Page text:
half-true. RKO did require a new detective to replace The Saint. They
had already made five films in The Saint series. The original starred
Louis Hayward as Simon “The Saint” Templar, but the last four
switched the starring role to RKO contractee Sanders.
not only didn’t like the film adaptations for his character, but he
also strongly disliked Sanders as Templar. In this, he was not unlike
other authors who sold their work to the studios only to see their
literary efforts returned into cheap programmers. However, while
other writers kept their mouths shut and counted the money, Charteris
would complain long and loud to whomever lent an ear. After a couple
of years of listening to him complain, RKO was as sick of him as he
was of them, and began lining up a replacement. After all – a
detective series is a detective series. Just switch the plot a little
and no one will care about the difference.
reader at the studio came across a short story titled Gay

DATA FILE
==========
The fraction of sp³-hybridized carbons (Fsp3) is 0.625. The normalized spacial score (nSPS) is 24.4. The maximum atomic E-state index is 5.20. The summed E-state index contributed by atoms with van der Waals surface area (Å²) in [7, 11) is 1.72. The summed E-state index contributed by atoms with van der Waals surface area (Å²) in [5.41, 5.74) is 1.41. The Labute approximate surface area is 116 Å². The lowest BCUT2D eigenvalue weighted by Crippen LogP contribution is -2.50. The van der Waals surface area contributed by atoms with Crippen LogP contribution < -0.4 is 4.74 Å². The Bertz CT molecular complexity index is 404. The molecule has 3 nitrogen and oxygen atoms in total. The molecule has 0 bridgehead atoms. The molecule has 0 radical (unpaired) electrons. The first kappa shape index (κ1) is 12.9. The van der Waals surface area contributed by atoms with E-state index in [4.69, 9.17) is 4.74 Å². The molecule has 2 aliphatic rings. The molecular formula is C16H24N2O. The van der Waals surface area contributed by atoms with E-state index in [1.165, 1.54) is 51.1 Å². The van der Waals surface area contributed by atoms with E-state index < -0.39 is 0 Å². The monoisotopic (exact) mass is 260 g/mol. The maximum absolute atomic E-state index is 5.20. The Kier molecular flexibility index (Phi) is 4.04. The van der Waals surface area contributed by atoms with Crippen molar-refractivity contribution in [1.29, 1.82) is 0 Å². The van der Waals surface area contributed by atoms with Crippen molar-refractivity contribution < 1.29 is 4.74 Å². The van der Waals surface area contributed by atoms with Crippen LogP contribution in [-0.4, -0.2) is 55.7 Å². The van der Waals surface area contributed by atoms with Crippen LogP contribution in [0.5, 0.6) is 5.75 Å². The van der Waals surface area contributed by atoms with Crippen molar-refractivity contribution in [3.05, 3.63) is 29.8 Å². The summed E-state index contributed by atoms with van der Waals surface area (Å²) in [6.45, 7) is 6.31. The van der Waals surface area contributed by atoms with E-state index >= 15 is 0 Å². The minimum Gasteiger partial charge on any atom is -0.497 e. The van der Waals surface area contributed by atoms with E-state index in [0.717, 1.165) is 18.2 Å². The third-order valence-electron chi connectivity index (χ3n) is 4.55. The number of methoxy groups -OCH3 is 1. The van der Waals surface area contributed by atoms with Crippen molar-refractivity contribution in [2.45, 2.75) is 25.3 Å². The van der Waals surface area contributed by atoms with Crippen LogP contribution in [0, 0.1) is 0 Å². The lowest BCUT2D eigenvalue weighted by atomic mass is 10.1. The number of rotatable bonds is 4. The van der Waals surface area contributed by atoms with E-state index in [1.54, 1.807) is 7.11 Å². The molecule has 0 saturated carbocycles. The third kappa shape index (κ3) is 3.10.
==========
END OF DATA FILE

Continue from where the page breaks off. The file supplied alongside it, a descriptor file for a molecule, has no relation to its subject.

Falcon by Michael Arlen in a 1940 edition of Town &
Country magazine. The story made its way to the RKO ladder
and it was decided that this was RKO’s escape hatch. They quickly
bought the rights and set about – as studios inevitably do –
changing the characters.
the Arlen story. the character’s name was Gay Stanhope Falcon. As
conceived by Arlen he freelanced as an adventurer and troubleshooter;
a man with a talent for engaging in dangerous enterprises and keeping
his mouth shut. RKO, looking for a Saint tie-in, changed Arlen’s
adventurer into an English gentleman detective with a weakness for
gorgeous women. They also re-christened him “Gay Stanhope
Laurence,” and like Simon Templar, he has an alias, “The Falcon,”
though for what reason he’s called this is never explained. As with
Templar, Sanders would play Laurence.
The first film in the
series, The Gay Falcon, if fact, was so close to the